It’s been 11 long years since a negating player has won a berth in the AFL’s team of the year. In 2007, Cameron Ling was an integral part of the all-conquering Cats, and was often charged with a run-with role. His ability to shut down his opponent was recognised with an All-Australian Guernsey.
Ling averaged over 19 disposals himself, but it was his jobs on the stars of the time that afforded him the admiration of football followers everywhere. That, and his resemblance to a big… pink… pig.
Jacobs is averaging 17 disposals and seven tackles per game. Whilst the tackle numbers are good enough for eighth in the league, the overall stats are not numbers that jump out at you as overly significant, and that would be because they’re not. 17 touches per game is unremarkable. What is significant is how brilliantly he has been able to prevent his opponents from being brilliant themselves. Here’s a rundown of what Jacobs has done to the stars he’s matched up on.
ROUND ONE v Jarryd Lyons
Lyons is not one of the biggest names in the game, but he was identified by Brad Scott as a potential match winner. He’s since proven to be a huge accumulator, with big games against Carlton (36 disposals), Fremantle (30 disposals), and West Coast (26 disposals).
Against North, Lyons was matched up against Jacobs directly for 40 minutes. In that time, he had one disposal. One solitary stat in the swimming pool in Cairns, but it wasn’t that he was scared of getting into the deep end – for the remainder of the game, he had 22 touches.
ROUND TWO v Seb Ross
Ross is the reigning Best and Fairest winner at St Kilda. Many questioned whether it was a better move to send Jacobs to Jack Steven, but Brad Scott identified Ross’ run and carry as the most damaging weapon in the St Kilda midfield.
Jacobs spent 65 minutes directly opposed to Ross. In that time, Ross collected 12 disposals.
ROUND THREE v Clayton Oliver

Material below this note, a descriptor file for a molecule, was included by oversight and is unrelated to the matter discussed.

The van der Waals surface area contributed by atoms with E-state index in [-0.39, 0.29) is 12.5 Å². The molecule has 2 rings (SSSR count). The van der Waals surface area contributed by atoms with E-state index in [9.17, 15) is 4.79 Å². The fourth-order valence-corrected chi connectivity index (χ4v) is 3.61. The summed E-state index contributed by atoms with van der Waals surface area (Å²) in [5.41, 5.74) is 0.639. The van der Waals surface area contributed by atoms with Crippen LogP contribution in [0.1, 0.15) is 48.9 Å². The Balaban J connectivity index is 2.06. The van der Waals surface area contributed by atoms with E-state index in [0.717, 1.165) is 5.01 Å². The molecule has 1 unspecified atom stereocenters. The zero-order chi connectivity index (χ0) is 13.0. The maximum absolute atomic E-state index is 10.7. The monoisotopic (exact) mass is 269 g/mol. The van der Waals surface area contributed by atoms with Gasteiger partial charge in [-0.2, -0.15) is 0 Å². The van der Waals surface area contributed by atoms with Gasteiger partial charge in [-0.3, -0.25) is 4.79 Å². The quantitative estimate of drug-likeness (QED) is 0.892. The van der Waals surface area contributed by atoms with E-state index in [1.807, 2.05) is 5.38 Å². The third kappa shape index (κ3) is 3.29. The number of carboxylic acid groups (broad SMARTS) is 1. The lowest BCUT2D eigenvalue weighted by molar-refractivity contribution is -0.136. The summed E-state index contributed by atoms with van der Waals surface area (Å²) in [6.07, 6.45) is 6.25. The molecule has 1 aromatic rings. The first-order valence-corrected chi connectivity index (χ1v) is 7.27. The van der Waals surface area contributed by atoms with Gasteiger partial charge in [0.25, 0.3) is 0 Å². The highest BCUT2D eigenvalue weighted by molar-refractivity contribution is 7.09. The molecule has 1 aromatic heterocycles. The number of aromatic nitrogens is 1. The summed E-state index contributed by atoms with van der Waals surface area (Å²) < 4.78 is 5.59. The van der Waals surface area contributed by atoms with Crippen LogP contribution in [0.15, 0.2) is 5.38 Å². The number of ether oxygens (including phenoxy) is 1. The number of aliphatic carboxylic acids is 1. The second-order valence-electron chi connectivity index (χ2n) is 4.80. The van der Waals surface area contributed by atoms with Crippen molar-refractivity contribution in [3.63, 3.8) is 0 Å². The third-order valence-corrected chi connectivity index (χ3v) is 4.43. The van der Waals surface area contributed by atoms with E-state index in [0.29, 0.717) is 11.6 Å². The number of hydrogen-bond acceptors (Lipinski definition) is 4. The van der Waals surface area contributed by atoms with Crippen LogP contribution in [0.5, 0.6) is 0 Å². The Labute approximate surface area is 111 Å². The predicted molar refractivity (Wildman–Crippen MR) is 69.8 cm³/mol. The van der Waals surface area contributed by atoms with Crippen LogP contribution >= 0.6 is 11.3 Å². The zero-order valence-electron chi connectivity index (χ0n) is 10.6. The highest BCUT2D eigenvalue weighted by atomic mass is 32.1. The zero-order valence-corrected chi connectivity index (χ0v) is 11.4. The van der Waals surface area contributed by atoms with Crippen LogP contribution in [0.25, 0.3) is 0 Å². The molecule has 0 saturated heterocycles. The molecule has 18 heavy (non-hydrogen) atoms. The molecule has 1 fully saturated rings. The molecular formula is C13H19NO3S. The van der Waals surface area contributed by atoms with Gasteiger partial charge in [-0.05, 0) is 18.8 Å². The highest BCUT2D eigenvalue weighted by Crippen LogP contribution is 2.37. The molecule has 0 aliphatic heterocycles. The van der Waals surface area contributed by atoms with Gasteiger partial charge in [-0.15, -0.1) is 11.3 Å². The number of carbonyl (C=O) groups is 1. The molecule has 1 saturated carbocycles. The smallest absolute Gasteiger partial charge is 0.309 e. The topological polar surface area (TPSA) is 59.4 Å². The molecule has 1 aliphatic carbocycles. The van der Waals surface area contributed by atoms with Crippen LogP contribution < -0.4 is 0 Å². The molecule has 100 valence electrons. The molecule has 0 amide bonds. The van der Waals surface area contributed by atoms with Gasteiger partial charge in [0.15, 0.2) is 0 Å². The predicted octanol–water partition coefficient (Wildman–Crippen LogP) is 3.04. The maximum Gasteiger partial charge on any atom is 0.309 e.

Oliver is a contested ball beast. He is currently fifth in the league, with 16.4 contested touches per game, and 10th overall in the league in disposals with 28.3 per game.
Jacobs ran with Oliver for 59 minutes in their clash, and Oliver returned just nine touches. he was one a couple that had to be moved out of the midfield due to Jacobs’ shutdown role.
ROUND FOUR v Patrick Cripps
You don’t have to look far to see something being written about how good Patrick Cripps has been this season. Another contested ball monster, 18.8 of his 27.8 disposals per game are of the contested variety, making him a very hard man to contain.
But Jacobs was more than up to the job. Cripps and Jacobs clashed for 79 minutes, and the interim Blues captain could only manage 11 touches in that time.
ROUND FIVE v Tom Mitchell
At this stage of the season, Mitchell was averaging an unbelievable 40 touches per game. He was the Brownlow favourite and people were talking about the possibility of records falling every time he played.
Jacobs would have none of it. He sat in Tom Mitchell’s back pocket, playing directly opposite him for 85 minutes. That is basically three quarters. In that time, Mitchell returned 14 touches. It was a wet-blanket job. Mitchell finished with 19 disposals – under half of his yearly average to that point.
ROUND SIX v Robbie Gray
Gray showed what he was capable of with a five goal blast against the Crows in Round 8, and is one of the most dangerous players in the game.
Jacobs had him for 57 minutes of their clash, and Gray managed 15 disposals, in probably the best performance against the North tagger to date. Given the other results, you have to ask – just how good is Gray?
ROUND SEVEN v Luke Parker
In the tight confines of the SCG, Parker usually thrives. He has been known to win games off his own boot up there,
and is a hard man to contain.
Against Jacobs, he had 14 touches in 45 minutes of direct combat. Respectable.